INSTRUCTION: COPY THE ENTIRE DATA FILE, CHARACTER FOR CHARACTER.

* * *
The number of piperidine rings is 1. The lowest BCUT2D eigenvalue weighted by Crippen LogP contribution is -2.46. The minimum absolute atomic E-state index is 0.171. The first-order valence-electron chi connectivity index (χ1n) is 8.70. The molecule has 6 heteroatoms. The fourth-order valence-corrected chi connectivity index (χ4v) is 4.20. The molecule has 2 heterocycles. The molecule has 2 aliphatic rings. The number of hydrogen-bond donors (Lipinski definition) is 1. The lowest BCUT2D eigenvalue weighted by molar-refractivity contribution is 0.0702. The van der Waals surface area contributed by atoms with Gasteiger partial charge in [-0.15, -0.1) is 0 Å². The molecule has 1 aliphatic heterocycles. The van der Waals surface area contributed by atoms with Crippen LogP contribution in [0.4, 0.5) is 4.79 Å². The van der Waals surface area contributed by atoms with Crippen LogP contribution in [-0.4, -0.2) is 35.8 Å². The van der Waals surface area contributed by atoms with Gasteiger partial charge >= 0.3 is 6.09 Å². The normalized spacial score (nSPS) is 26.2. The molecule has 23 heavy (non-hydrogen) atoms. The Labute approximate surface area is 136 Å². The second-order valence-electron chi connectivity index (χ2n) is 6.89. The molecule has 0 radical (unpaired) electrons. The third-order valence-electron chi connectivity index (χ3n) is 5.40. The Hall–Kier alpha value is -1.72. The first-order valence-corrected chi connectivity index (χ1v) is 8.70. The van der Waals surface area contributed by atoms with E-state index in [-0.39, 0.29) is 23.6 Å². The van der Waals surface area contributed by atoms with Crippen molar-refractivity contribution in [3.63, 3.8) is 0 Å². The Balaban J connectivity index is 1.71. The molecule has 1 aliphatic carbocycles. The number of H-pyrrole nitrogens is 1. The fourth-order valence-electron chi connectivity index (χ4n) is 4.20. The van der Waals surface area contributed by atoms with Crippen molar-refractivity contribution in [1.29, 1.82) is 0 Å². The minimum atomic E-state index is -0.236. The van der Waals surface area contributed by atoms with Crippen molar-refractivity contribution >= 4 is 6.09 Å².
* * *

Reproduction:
The number of piperidine rings is 1. The lowest BCUT2D eigenvalue weighted by Crippen LogP contribution is -2.46. The minimum absolute atomic E-state index is 0.171. The first-order valence-electron chi connectivity index (χ1n) is 8.70. The molecule has 6 heteroatoms. The fourth-order valence-corrected chi connectivity index (χ4v) is 4.20. The molecule has 2 heterocycles. The molecule has 2 aliphatic rings. The number of hydrogen-bond donors (Lipinski definition) is 1. The lowest BCUT2D eigenvalue weighted by molar-refractivity contribution is 0.0702. The van der Waals surface area contributed by atoms with Gasteiger partial charge in [-0.15, -0.1) is 0 Å². The molecule has 1 aliphatic heterocycles. The van der Waals surface area contributed by atoms with Crippen LogP contribution in [0.4, 0.5) is 4.79 Å². The van der Waals surface area contributed by atoms with Crippen LogP contribution in [-0.4, -0.2) is 35.8 Å². The van der Waals surface area contributed by atoms with Gasteiger partial charge >= 0.3 is 6.09 Å². The normalized spacial score (nSPS) is 26.2. The molecule has 23 heavy (non-hydrogen) atoms. The Labute approximate surface area is 136 Å². The second-order valence-electron chi connectivity index (χ2n) is 6.89. The molecule has 0 radical (unpaired) electrons. The third-order valence-electron chi connectivity index (χ3n) is 5.40. The Hall–Kier alpha value is -1.72. The first-order valence-corrected chi connectivity index (χ1v) is 8.70. The van der Waals surface area contributed by atoms with E-state index in [-0.39, 0.29) is 23.6 Å². The van der Waals surface area contributed by atoms with Crippen molar-refractivity contribution in [3.63, 3.8) is 0 Å². The Balaban J connectivity index is 1.71. The molecule has 1 aliphatic carbocycles. The number of H-pyrrole nitrogens is 1. The fourth-order valence-electron chi connectivity index (χ4n) is 4.20. The van der Waals surface area contributed by atoms with Crippen molar-refractivity contribution in [1.29, 1.82) is 0 Å². The minimum atomic E-state index is -0.236. The van der Waals surface area contributed by atoms with Crippen molar-refractivity contribution >= 4 is 6.09 Å².